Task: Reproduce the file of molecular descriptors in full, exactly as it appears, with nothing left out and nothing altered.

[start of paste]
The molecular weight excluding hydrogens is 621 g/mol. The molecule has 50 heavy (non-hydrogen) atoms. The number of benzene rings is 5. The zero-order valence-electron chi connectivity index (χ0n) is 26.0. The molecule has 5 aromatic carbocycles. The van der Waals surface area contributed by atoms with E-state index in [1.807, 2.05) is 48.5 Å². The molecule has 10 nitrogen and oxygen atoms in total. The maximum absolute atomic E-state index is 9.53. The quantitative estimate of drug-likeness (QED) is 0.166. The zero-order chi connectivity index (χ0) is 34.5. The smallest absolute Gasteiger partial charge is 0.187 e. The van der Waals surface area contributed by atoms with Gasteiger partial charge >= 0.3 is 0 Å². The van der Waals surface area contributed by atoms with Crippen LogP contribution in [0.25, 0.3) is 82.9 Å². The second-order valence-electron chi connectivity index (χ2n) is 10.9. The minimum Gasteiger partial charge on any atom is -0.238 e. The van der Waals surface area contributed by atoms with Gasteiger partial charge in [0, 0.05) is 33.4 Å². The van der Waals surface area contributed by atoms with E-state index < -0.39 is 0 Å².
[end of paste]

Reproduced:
The molecular weight excluding hydrogens is 621 g/mol. The molecule has 50 heavy (non-hydrogen) atoms. The number of benzene rings is 5. The zero-order valence-electron chi connectivity index (χ0n) is 26.0. The molecule has 5 aromatic carbocycles. The van der Waals surface area contributed by atoms with E-state index in [1.807, 2.05) is 48.5 Å². The molecule has 10 nitrogen and oxygen atoms in total. The maximum absolute atomic E-state index is 9.53. The quantitative estimate of drug-likeness (QED) is 0.166. The zero-order chi connectivity index (χ0) is 34.5. The smallest absolute Gasteiger partial charge is 0.187 e. The van der Waals surface area contributed by atoms with Gasteiger partial charge >= 0.3 is 0 Å². The van der Waals surface area contributed by atoms with Crippen LogP contribution in [0.25, 0.3) is 82.9 Å². The second-order valence-electron chi connectivity index (χ2n) is 10.9. The minimum Gasteiger partial charge on any atom is -0.238 e. The van der Waals surface area contributed by atoms with Gasteiger partial charge in [0, 0.05) is 33.4 Å². The van der Waals surface area contributed by atoms with E-state index < -0.39 is 0 Å².